Lamb shanks are sometimes called lamb foreshanks or lamb drumsticks
Frenched shanks are trimmed lamb shanks, the bone is shorter and the bone scraped clean (a bonus is they look much more elegant when cooked).
If the lamb shanks are large ask the butcher to cut them in half, it makes them easier to fit in the slow cooker or baking dish. The bonus of halving the shanks is that it also helps release the flavour from the bones. It’s best to cut them in half but leave them still attached (into elbow-like pieces).
To store lamb shanks
Remove from plastic wrap or bag and then place onto a plate in a single layer, cover loosely with foil to stop the meat sweating. Place in the meat compartment or on the bottom shelf and use within a day or two of purchase.
Removing some of the fat
If you’d like to remove some of the fat from lamb shanks, try this tip. Freezing the lamb shanks for a short time firms up the fat a little, making it easier to scrape it away. Half an hour in the freezer is all they need and then you’ll be able to scrape with ease. Once you have done this however, you cannot re-freeze them without cooking them first.
Ingredients to cook with lamb shanks
- Vegetables such as carrots and parsnips and onions and leeks are good flavour partners for lamb, and they also stand up well to the long slow cooking time. Cut them the same size so they cook evenly.
- Robust, aromatic herbs like fresh rosemary, bay leaf and thyme are good choices as like the lamb they slowly release their rich flavour as they cook.
- Beef stock, wine and canned tomatoes are all good liquids. A good spoonful of tomato paste, Worcestershire sauce or soy sauce will add a flavour boost too.
To get the best tasting lamb shanks sear them first so they are well browned and then slow cook
Taking the time to brown the lamb shanks before cooking (just as you do for casserole recipes) intensifies the flavour of your dish.
Lamb shanks can be difficult to brown because of their bony shape. Oven roasting or browning them over a barbecue grill can make it a bit easier. Or you can lightly flour them and pan-sear. Whatever method you choose, brown them well on all sides.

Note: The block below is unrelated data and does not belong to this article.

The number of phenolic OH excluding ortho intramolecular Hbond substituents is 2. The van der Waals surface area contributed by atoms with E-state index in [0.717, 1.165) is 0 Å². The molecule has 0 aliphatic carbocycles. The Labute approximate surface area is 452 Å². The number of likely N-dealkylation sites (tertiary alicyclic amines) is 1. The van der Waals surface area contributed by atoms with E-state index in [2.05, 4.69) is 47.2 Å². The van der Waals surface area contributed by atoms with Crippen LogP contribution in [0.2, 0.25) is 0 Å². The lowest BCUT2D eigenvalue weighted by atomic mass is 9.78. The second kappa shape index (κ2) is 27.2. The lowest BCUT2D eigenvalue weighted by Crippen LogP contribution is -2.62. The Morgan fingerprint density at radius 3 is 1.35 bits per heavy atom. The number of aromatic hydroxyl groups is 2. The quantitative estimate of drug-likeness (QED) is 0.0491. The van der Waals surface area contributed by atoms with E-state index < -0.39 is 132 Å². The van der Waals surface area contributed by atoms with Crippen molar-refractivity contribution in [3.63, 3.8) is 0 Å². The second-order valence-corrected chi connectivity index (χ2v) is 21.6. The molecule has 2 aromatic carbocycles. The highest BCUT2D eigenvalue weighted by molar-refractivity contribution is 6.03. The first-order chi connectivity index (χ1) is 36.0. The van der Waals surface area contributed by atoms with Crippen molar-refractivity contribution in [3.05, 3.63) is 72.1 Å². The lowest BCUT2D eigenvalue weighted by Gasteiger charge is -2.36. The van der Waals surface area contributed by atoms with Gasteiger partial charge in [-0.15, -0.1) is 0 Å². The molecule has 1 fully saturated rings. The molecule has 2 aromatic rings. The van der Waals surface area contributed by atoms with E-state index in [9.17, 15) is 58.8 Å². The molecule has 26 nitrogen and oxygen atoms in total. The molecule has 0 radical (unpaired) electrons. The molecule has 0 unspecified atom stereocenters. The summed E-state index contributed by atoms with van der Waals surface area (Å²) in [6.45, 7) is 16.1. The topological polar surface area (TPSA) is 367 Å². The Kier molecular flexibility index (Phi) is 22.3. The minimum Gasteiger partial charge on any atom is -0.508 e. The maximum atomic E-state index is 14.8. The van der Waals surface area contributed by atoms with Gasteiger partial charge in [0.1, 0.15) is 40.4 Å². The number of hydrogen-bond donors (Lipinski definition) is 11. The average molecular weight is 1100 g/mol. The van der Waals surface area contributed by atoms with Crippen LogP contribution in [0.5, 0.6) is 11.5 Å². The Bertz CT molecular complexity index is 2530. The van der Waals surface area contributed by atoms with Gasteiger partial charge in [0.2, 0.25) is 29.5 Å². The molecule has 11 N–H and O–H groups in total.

- Check the recipe booklet that came with your particular slow cooker, find a recipe that’s similar to how you like to cook your lamb shanks and use it as a guide. The most important rule is that you ensure the food and/or liquid fills at least half to three quarters of the removable bowl that sits in the slow cooker.
- The high and low settings on the slow cooker mean you have the option to cook dishes in around 4 to 5 hours (High) or the longer option of 8 to 10 hours (Low). Little or no stirring is required when using the Low setting, however stirring the casserole occasionally when using the High setting gives good flavour distribution.
Converting a regular recipe for the slow cooker
As a general guide 1 hour of simmering on the cooktop or in the oven equates to about 5-6 hours on low or 2-2.5 hours on high in a slow cooker.
Since there is little evaporation when cooking with a slow cooker, you may need to reduce the amount of liquid which may be called for in a regular recipe. Reduce the liquid by a cup or two. Flour or cornflour is often used to thicken dished cooked in the slow cooker for the same reason.
Other lamb cuts for using in the slow cooker: diced lamb forequarter chops, neck chops, leg bone in, easy carve leg or shoulder, leg boned and rolled, boned and rolled lamb shoulder.